Questions to ask a Swedish employer before accepting a job
You wouldn’t take out a new mobile phone plan without finding out what’s included. So why would you accept a job offer without doing the same groundwork?
Here you are, living in Sweden, and you’ve finally got that elusive job offer. You’re about to accept, but wait! There are several questions you should be asking your employer first. And many of them relate to mysterious ‘collective agreements’.
But what on earth is a collective agreement, we hear you ask?
Collective agreements (kollektivavtal) are a fundamental part of the Swedish model (not to be confused with Malin Åkerman) and, put simply, are an essential component of working life in Sweden.
“The working market in Sweden is not based on law but on the conditions established between trade unions and employers in collective agreements,” says Annika Creutzer, who is one of Sweden’s leading financial journalists and an economics advisor.
So now I know what it is, does this company have a collective agreement?
Chances are your potential employer will have a collective agreement. Approximately 90 percent of employees in Sweden are protected by these agreements and reap the perks such as extra vacation, better sick pay, more generous parental leave and a far bigger pension. All public sector jobs are covered by them and it tends to be generally only start-ups that opt out of them.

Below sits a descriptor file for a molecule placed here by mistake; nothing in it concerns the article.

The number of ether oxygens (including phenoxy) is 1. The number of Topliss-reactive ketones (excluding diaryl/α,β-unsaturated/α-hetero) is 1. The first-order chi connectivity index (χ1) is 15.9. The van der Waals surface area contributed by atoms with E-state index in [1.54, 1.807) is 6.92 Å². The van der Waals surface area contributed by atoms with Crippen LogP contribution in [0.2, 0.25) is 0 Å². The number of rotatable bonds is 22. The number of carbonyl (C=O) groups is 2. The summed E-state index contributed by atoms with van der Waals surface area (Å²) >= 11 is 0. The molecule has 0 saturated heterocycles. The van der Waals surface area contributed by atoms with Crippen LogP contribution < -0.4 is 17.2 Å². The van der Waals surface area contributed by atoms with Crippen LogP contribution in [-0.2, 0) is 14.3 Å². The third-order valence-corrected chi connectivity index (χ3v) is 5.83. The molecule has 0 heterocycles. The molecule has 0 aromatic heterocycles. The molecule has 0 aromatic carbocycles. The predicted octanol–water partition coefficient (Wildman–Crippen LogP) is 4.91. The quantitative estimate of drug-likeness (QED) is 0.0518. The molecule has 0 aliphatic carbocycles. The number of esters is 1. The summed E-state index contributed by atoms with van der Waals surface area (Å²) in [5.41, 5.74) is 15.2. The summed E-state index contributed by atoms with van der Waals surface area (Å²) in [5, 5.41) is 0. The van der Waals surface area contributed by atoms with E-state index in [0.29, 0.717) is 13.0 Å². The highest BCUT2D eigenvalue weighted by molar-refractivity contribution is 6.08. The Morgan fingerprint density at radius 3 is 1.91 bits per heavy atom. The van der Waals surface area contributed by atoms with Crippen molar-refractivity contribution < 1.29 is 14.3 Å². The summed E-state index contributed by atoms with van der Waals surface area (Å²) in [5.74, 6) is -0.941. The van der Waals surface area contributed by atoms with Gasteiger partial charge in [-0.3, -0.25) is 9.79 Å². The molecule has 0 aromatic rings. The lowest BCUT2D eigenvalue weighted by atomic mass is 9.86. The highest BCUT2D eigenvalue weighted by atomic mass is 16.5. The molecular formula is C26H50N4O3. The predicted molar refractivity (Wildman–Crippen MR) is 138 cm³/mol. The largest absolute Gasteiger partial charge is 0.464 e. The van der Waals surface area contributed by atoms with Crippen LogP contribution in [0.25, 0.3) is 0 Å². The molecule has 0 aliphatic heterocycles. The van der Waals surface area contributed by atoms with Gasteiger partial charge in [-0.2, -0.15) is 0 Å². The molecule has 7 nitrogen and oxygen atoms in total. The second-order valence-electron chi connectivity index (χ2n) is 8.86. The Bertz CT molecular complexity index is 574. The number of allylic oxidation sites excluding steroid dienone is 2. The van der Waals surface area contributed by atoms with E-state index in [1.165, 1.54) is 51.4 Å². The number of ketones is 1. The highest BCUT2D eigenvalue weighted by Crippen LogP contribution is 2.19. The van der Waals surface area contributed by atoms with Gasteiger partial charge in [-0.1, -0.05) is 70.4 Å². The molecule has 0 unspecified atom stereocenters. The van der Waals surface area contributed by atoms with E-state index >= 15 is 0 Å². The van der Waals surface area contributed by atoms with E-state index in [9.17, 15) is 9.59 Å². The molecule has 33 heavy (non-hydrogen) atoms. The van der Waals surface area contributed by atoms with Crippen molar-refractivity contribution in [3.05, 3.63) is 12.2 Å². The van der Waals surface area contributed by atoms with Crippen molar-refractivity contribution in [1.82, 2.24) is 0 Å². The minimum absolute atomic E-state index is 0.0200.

This all sounds great, but will I get an annual pay rise?
Yes! A collective agreement means that you are free to negotiate your salary and annual pay rises. In some sectors, the pay increase can be as much as 3 percent year-on-year.
If you're a member of Saco, a politically independent central organisation for 23 unions, you get access to the best salary statistics in Sweden along with advice and information about salary negotiations. This really comes in handy when the time comes to negotiate your own salary, which is something you're always advised to do yourself.
Another good thing to note is that you can also get financial compensation for doing in-service training such as extra courses that often involve exorbitant fees.
So what happens if I slip and break my leg at work? Am I covered?
You get extra compensation if you miss work through illness or get injured in the workplace. Sweden’s Social Insurance Agency (Försäkringskassan) already pays out up to 80 percent of your salary (but only up to a salary of 28,000) and the remaining 20 percent can be topped up with a collective agreement.
What’s more, with a collective agreement you could get around 75-90 percent of your full salary if you’re off work due to sickness or injury. This is just one area where it can really make a difference for people in high earning jobs.
The calculator below helps you work out how much sick pay you would get with a collective agreement compared to without, as well as you how much more compensation you would get if you injure yourself at work.
What’s the parental leave situation here?
Sweden already has a well-envied parental leave system that includes 480 days of paid leave per child. Add in the perks of a collective agreement and you will earn even more money while you are at home with your child.